Rethinking Disorderly Conduct
Disorderly conduct laws are a combination of common law offenses aimed at protecting the public order, peace, and tranquility. Yet, contrary to common legal conceptions, the criminalization of disorderly conduct is not just about policing behavior that threatens to disrupt public order or even the public's peace and tranquility. Policing disorderly conduct reflects and reinforces deeply rooted discriminatory understandings about what behavior-and which persons-violate community norms. By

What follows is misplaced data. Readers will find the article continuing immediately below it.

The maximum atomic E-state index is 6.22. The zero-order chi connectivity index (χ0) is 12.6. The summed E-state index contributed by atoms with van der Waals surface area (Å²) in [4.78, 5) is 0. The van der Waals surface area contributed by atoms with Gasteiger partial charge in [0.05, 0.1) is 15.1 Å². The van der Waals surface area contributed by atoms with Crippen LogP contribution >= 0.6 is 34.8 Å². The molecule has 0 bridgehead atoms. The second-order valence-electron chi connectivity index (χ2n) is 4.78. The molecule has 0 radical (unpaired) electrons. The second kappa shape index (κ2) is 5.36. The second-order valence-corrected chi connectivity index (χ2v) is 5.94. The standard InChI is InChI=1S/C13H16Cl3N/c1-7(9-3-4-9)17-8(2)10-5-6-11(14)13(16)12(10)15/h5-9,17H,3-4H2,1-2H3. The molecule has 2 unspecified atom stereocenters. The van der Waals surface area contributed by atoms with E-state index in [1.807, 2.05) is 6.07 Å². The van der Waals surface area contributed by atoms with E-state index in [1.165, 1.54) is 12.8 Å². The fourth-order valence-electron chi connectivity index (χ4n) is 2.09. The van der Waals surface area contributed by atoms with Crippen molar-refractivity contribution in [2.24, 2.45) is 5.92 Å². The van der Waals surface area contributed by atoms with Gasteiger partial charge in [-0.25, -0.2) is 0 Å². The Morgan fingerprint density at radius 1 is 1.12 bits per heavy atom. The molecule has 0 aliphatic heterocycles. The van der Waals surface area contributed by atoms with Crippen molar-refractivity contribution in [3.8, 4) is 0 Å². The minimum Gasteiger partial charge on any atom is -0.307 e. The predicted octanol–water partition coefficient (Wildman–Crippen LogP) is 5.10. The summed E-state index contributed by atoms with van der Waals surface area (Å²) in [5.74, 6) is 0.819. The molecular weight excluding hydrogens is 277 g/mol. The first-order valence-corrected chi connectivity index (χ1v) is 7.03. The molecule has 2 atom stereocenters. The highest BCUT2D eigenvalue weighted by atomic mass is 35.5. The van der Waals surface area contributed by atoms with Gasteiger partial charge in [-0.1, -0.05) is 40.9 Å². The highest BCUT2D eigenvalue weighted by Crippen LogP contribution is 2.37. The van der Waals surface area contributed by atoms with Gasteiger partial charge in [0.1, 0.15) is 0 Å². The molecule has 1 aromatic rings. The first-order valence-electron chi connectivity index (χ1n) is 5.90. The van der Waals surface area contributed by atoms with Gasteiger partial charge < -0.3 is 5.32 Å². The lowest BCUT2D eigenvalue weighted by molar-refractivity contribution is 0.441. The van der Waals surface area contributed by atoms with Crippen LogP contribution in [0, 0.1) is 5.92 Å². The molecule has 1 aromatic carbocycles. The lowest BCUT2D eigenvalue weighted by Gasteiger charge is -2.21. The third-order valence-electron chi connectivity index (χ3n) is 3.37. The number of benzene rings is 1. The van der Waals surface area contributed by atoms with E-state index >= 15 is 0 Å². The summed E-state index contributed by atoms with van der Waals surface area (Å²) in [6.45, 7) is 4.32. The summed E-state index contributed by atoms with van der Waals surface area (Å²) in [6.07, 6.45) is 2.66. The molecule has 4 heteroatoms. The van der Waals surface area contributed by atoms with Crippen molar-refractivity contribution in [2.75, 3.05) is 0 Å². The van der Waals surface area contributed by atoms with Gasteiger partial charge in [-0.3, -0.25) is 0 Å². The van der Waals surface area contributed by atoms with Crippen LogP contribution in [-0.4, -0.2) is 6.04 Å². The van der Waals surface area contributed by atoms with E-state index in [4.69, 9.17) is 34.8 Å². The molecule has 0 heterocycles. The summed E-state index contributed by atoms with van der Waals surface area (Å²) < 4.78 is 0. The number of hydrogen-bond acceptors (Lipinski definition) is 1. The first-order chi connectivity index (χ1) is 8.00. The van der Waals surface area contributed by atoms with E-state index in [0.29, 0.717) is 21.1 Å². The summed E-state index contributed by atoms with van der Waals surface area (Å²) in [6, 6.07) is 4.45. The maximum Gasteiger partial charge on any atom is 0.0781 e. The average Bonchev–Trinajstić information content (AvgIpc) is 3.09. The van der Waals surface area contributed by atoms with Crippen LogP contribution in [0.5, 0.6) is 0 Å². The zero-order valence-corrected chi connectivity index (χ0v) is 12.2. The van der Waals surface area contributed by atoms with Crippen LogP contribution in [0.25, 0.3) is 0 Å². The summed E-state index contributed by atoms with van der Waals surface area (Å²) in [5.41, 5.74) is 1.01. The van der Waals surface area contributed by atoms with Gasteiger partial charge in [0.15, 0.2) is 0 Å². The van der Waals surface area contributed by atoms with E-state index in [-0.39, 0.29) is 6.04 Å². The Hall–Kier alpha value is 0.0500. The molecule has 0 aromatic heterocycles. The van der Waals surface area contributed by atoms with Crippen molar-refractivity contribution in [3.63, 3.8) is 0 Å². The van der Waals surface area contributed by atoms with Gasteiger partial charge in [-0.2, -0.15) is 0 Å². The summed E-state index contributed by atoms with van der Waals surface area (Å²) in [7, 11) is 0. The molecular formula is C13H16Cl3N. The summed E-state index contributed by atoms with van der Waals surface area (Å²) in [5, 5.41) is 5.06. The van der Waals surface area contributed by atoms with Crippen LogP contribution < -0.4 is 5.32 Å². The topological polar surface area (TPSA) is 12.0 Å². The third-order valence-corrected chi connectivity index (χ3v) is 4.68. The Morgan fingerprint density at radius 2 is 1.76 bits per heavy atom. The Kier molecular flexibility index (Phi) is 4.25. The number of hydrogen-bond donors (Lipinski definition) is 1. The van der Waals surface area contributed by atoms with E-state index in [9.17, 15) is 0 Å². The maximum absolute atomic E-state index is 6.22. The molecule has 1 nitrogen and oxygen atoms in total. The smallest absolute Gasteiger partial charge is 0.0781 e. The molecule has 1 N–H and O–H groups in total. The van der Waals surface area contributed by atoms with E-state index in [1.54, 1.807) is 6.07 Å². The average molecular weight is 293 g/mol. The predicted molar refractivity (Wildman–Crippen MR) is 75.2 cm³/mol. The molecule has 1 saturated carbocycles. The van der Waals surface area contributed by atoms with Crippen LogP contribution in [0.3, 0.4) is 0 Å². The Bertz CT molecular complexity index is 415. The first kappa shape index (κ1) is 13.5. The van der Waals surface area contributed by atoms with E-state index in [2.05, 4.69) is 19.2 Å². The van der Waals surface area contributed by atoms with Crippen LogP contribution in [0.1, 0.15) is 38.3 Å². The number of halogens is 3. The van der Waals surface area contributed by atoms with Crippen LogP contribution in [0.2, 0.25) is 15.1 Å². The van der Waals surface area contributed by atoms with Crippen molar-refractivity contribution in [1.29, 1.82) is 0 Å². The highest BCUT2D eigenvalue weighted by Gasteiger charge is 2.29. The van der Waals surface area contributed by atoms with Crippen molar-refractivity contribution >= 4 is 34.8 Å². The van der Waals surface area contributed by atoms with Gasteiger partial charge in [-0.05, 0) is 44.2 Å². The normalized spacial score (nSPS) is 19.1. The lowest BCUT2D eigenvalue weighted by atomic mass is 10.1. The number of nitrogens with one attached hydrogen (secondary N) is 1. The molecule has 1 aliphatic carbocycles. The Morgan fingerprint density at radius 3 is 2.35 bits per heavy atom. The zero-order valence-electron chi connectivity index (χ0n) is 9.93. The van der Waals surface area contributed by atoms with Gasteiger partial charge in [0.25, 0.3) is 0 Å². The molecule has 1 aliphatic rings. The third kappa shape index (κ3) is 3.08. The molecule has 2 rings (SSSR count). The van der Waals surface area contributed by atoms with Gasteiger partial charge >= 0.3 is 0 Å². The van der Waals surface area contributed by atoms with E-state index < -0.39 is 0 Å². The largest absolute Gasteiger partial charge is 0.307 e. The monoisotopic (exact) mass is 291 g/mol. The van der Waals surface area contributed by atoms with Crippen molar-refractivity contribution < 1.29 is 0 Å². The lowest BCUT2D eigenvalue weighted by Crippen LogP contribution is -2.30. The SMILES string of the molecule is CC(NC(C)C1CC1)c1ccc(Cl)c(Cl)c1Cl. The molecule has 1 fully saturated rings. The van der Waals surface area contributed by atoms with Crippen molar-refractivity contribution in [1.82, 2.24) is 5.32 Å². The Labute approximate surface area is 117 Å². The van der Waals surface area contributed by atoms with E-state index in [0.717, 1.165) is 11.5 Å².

... on a false dichotomy between "order" and "disorder," disorderly conduct laws construct and reinforce a hierarchy of normative behaviors that are imbued with racism, sexism, and ableism. Disorderly conduct laws "otherize" certain nonconforming behaviors, delegitimize them through the label of "disorderly," and in doing so exclude certain historically marginalized groups from normative conceptions of community. They do this in part by prohibiting a wide range of behaviors and conferring vast amounts of discretion upon law enforcement and private citizens to target individuals for behavior regulation, physical removal, and community exclusion. These laws often determine access to shared community spaces, resulting in the exclusion of historically marginalized groups from these purportedly "public" spaces. In this way, disorderly conduct laws delineate and police the normative boundaries of communities.